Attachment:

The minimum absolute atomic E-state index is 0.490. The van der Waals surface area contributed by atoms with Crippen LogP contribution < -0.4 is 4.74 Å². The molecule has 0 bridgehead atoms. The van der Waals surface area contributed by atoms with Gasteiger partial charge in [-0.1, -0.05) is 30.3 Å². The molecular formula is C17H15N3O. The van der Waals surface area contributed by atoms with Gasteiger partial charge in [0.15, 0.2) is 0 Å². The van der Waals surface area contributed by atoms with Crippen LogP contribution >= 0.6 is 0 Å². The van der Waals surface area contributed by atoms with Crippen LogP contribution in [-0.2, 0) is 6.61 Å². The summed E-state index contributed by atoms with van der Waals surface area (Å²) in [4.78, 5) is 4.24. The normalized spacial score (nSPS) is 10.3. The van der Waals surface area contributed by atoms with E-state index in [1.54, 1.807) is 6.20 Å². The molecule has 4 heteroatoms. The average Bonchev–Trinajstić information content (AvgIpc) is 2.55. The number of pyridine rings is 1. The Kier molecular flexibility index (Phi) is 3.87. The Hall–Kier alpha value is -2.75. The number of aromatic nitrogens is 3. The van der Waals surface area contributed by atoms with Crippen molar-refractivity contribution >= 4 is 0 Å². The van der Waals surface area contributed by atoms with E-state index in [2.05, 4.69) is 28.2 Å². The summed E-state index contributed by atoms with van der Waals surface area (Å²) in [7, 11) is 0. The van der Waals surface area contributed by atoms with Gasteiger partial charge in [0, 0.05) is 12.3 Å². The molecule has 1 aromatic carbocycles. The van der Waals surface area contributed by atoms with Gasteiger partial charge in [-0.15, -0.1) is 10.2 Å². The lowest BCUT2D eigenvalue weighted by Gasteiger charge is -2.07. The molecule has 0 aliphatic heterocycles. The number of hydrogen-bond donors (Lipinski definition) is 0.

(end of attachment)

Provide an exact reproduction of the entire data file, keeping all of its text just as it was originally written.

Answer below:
The minimum absolute atomic E-state index is 0.490. The van der Waals surface area contributed by atoms with Crippen LogP contribution < -0.4 is 4.74 Å². The molecule has 0 bridgehead atoms. The van der Waals surface area contributed by atoms with Gasteiger partial charge in [-0.1, -0.05) is 30.3 Å². The molecular formula is C17H15N3O. The van der Waals surface area contributed by atoms with Gasteiger partial charge in [0.15, 0.2) is 0 Å². The van der Waals surface area contributed by atoms with Crippen LogP contribution >= 0.6 is 0 Å². The van der Waals surface area contributed by atoms with Crippen LogP contribution in [-0.2, 0) is 6.61 Å². The summed E-state index contributed by atoms with van der Waals surface area (Å²) in [4.78, 5) is 4.24. The normalized spacial score (nSPS) is 10.3. The van der Waals surface area contributed by atoms with E-state index in [1.54, 1.807) is 6.20 Å². The molecule has 4 heteroatoms. The average Bonchev–Trinajstić information content (AvgIpc) is 2.55. The number of pyridine rings is 1. The Kier molecular flexibility index (Phi) is 3.87. The Hall–Kier alpha value is -2.75. The number of aromatic nitrogens is 3. The van der Waals surface area contributed by atoms with Crippen molar-refractivity contribution >= 4 is 0 Å². The van der Waals surface area contributed by atoms with E-state index in [2.05, 4.69) is 28.2 Å². The summed E-state index contributed by atoms with van der Waals surface area (Å²) in [7, 11) is 0. The van der Waals surface area contributed by atoms with Gasteiger partial charge in [0, 0.05) is 12.3 Å². The molecule has 1 aromatic carbocycles. The van der Waals surface area contributed by atoms with Gasteiger partial charge in [-0.15, -0.1) is 10.2 Å². The lowest BCUT2D eigenvalue weighted by Gasteiger charge is -2.07. The molecule has 0 aliphatic heterocycles. The number of hydrogen-bond donors (Lipinski definition) is 0.